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How To Handle Pre-paid Farm Expenses When a Farmer Dies

If the death of a taxpayer brings many complications associated with the decedent’s estate, the executors of deceased farmers must contend with a bumper crop of tax issues. While income in respect of a decedent, step-ups in property values, and other tax attributes are confusing to most taxpayers, the tax complexities of agricultural business just compound the issues.

This blog posting takes a quick look at one valuation tax issue for deceased farmers, specifically the treatment of pre-paid farm expenses when a farmer passes away before realizing the income associated with the pre-paid expenses.

Pre-Paid Farm Expenses

Many farmers pre-pay and deduct farm production inputs (feed, seed, fertilizer) in the tax year of purchase rather than the year in which the inputs are used in the farming business. That can raise questions about the tax treatment if the farmer dies after pre-paying for the inputs in one tax year but before using them in crop/ livestock production in the following tax year.

This issue was addressed in Estate of Backemeyer v. Comm’r case, involving a farm couple in Nebraska. In Backemeyer, the husband incurred expenses for the purchase of seed, chemicals, fertilizer, and fuel during 2010, which he planned to use for the 2011 crop production cycle. Unfortunately, he died on March 13, 2011, before he was able to use these inputs. His estate reported these items as “inventory” with an FMV equal to the purchase price. The couple deducted the inputs as expenses on their joint 2010 income tax return.

The husband’s estate plan directed that the inputs were to be transferred to his family trust, in which his wife was the trustee. After his death, his surviving widow became actively involved in farming, using those inputs to grow crops in 2011. She sold a portion of those crops in 2011 and a portion in 2012, reporting the full value of the crops sold as gross income. She then prepared two Schedules F for their joint return for 2011. One of them claimed income from crop sales during her husband’s life. The other reported the income from her own farming operations, which claimed the input costs as deductions that were also claimed as deductions on the husband’s Schedule F in 2010.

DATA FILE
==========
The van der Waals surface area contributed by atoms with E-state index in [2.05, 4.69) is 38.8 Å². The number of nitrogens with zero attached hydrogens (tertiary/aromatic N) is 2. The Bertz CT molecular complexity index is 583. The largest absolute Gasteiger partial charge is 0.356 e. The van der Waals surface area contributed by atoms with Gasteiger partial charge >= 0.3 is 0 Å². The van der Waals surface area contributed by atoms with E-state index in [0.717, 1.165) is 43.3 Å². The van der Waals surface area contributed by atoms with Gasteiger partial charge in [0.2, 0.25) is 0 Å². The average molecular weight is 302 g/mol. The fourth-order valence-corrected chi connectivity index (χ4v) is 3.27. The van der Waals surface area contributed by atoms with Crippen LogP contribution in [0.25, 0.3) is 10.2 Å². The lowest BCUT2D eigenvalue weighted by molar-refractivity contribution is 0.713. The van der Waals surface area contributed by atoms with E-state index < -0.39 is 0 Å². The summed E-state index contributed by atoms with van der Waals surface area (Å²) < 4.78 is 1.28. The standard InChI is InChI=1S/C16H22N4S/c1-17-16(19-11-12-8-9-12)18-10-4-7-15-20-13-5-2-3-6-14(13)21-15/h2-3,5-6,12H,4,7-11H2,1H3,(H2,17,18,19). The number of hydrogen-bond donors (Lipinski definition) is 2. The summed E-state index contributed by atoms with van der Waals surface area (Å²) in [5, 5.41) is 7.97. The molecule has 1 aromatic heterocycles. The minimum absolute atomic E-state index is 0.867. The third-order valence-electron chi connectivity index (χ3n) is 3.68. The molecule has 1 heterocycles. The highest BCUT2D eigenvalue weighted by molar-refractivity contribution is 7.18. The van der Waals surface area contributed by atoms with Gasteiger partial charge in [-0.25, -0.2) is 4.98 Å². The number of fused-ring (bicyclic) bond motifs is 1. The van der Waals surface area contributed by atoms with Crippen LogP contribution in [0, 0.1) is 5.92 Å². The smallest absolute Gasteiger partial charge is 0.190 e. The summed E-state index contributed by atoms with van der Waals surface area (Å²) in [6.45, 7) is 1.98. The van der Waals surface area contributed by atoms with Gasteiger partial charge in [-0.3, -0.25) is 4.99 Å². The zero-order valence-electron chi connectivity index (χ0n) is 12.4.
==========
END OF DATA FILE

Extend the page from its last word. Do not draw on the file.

The IRS audited and asserted a deficiency associated with the deduction of the prepaid expenses in the 2011 tax year, arguing that there was no evidence that expenses were incurred in excess of cash expenses the wife paid in connection with 2011 crop production. The wife challenged the IRS by filing a Tax Court petition. At the Tax Court, the IRS changed its position, arguing that the deduction was appropriate in 2011, but the tax benefit rule required the value of the 2010 deductions to be recaptured.

The Tax Court disagreed with the IRS’ position and upheld the 2010 deductions, ruling that the tax benefit rule did not require those amounts to be taken into income when they were not used in production for the husband on account of his death. The surviving wife also acquired these inputs at FMV (which was deemed to be their purchase price) at the time of death under §1014. The inputs were includable assets on the husband’s Form 706 and were deemed to be taxed there.

Note. If not for the basis step-up rule of IRC §1014, the surviving wife would have acquired the inputs at zero basis. Normally, double deductions are not allowed, but §1014 is a policy choice that Congress made, allowing for nonrecognition on account of death. However, the Tax Court is Backemeyer also noted that the depreciation recapture rules under IRC §§1245 and 1250 do not extend to transfers at death.

For More

This issue is a part of the 2023 University of Illinois Federal Tax Workbook chapter on Agricultural Issues and Rural Investments. For more information about this topic, please join us for an agriculturally focused tax webinar on December 14 or 15.


Estate of Backemeyer v. Comm’r, 147 TC 17 (Dec. 8, 2016).

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